Is Donald Trump too old to be president of the United States?
Certainly not in my opinion. At 70 years of age the recently inaugurated 45th President of the United States, President Trump is an energy machine. I don’t know where he gets it from. Nor do I know where Bernie Sanders, Michael Bloomberg or Jim Gilmore got their energy to run for this presidency. They are all 70 or older. And Hillary Clinton is 69.
The retirement age here in Australia is 65 and many of us have lofty aspirations to retire well before then. But why? If Trump, Sanders, Bloomberg, Gilmore and Clinton (none of whom need to work) keep working well beyond 65, why should we retire so young?
Unfortunately, the answer to this question is often taken out of the hands of someone older than their mid 50’s. And that is a big shame. The ugly fact is that many employers don’t see the value in hiring older workers. As a result, many willing workers don’t get the opportunity to continue their career or are guided down a path of less meaningful work. But surely there’s a few less meaningful jobs than running the biggest economy in the world, so why is it that so many employers assume older people don’t have the capacity to work? Deloitte Access Economics estimates that by 2030 there will be over 5 million Australians aged 55-70 and based on current participation rates only 1.73 million of them will still be in the workforce.
The fact the Australian Government has put in place a ‘Restart wage subsidy’ where employers can access up to $10 000 to hire someone over the age of 50 is embarrassing and a blight on our society. We all know our population is ageing and the baby boomer generation are now all over 50, so common sense tells us that unless employers change their mindset and embrace older workers, they will be recruiting from a very small pool of candidates and ignoring a cohort of experienced and willing workers (read about the 89 year old in the UK who found a job for fear of dying of boredom).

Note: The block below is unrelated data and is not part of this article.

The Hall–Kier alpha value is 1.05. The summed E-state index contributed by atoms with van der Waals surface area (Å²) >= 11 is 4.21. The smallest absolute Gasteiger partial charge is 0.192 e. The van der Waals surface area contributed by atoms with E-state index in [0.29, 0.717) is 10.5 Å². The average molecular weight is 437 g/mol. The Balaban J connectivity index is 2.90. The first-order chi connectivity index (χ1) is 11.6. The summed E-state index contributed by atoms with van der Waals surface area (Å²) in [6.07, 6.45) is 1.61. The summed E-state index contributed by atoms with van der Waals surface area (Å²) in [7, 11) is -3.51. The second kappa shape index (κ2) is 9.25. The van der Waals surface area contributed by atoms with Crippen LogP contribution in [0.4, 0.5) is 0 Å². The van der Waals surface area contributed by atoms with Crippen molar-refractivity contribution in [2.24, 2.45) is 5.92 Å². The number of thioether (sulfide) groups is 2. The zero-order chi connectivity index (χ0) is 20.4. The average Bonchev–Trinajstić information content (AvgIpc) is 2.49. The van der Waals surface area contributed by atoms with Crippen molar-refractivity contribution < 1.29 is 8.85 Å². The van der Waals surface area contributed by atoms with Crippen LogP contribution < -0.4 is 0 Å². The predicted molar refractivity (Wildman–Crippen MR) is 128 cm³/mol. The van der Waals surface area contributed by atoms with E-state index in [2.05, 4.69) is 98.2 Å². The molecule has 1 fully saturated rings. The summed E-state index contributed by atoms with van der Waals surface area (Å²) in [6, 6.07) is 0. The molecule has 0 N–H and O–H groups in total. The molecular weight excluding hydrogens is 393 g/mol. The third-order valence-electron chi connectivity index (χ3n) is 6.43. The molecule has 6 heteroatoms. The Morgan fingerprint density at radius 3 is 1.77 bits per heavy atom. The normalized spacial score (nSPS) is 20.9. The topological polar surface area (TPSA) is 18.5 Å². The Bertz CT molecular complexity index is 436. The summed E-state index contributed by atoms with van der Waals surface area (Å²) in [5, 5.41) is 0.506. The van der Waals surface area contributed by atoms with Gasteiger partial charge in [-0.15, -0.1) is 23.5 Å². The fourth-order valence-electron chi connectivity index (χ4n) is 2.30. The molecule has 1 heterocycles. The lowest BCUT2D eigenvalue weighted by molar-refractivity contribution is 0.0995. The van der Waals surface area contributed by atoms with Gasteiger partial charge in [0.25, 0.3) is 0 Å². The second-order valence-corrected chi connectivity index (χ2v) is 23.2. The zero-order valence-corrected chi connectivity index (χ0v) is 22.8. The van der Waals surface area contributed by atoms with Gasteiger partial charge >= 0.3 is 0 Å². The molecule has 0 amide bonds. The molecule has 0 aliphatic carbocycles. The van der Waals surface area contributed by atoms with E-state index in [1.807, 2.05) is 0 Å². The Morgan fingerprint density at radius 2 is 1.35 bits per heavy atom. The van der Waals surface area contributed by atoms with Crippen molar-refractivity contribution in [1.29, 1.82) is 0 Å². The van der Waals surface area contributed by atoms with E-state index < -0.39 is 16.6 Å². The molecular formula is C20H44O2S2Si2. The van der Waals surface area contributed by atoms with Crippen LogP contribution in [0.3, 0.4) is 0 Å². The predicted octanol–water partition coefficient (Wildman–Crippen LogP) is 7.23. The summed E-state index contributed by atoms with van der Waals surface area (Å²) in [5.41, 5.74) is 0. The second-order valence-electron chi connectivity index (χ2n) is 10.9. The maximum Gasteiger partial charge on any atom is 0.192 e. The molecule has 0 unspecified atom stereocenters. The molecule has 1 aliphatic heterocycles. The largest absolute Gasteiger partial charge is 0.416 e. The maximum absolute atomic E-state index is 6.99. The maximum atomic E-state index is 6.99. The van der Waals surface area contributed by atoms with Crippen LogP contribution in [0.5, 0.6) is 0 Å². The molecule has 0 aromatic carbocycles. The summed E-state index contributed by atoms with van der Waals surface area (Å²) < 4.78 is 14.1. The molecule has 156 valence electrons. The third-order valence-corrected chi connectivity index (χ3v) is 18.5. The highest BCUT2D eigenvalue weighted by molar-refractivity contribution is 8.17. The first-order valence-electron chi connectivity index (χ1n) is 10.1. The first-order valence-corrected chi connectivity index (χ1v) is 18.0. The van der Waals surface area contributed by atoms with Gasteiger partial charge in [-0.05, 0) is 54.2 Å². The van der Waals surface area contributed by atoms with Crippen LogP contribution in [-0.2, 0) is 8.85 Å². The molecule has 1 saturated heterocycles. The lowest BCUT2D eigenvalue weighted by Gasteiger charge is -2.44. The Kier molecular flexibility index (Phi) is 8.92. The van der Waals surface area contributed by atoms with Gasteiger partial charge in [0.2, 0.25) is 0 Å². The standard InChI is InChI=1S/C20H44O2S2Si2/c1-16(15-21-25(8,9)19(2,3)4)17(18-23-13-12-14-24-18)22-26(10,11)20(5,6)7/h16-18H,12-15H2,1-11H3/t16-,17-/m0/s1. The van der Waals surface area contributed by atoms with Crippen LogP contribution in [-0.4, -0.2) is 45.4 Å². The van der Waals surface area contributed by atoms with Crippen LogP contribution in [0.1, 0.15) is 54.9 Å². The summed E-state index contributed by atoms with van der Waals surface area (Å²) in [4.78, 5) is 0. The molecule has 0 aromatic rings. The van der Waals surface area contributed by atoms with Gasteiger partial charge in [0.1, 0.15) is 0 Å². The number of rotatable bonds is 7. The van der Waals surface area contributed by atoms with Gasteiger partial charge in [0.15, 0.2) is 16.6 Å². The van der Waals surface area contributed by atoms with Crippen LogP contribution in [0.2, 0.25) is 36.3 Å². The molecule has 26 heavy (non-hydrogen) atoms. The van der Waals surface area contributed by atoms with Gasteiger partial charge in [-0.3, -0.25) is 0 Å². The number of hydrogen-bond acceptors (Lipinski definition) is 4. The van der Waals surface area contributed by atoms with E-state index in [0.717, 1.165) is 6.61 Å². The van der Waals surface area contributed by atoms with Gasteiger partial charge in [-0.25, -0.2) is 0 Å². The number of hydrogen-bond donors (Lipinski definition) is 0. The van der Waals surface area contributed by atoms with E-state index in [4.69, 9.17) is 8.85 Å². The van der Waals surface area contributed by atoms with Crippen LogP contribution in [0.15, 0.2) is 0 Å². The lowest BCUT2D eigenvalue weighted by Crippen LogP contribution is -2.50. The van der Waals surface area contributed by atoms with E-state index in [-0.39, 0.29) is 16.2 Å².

The Robert De Niro and Anne Hathaway movie, The Intern, deals with the issue of a 70 year old widower joining an online fashion business with the message that older workers have something to offer in the new economy, despite preconceived ideas to the contrary. But this preconception permeates many companies who are closed to the idea of employing older people.
So, regardless of what you think of President Trump or Hillary Clinton, the fact that both of them fought hard to win the presidency (a job with a four year term with a possible four more years if re-elected) that comes with little time for rest, deserves credit. I hope Australian employers can take confidence from this that older people have the capacity to work hard in complex jobs and can add enormous value.
Ben Walsh – General Manager; Recruitment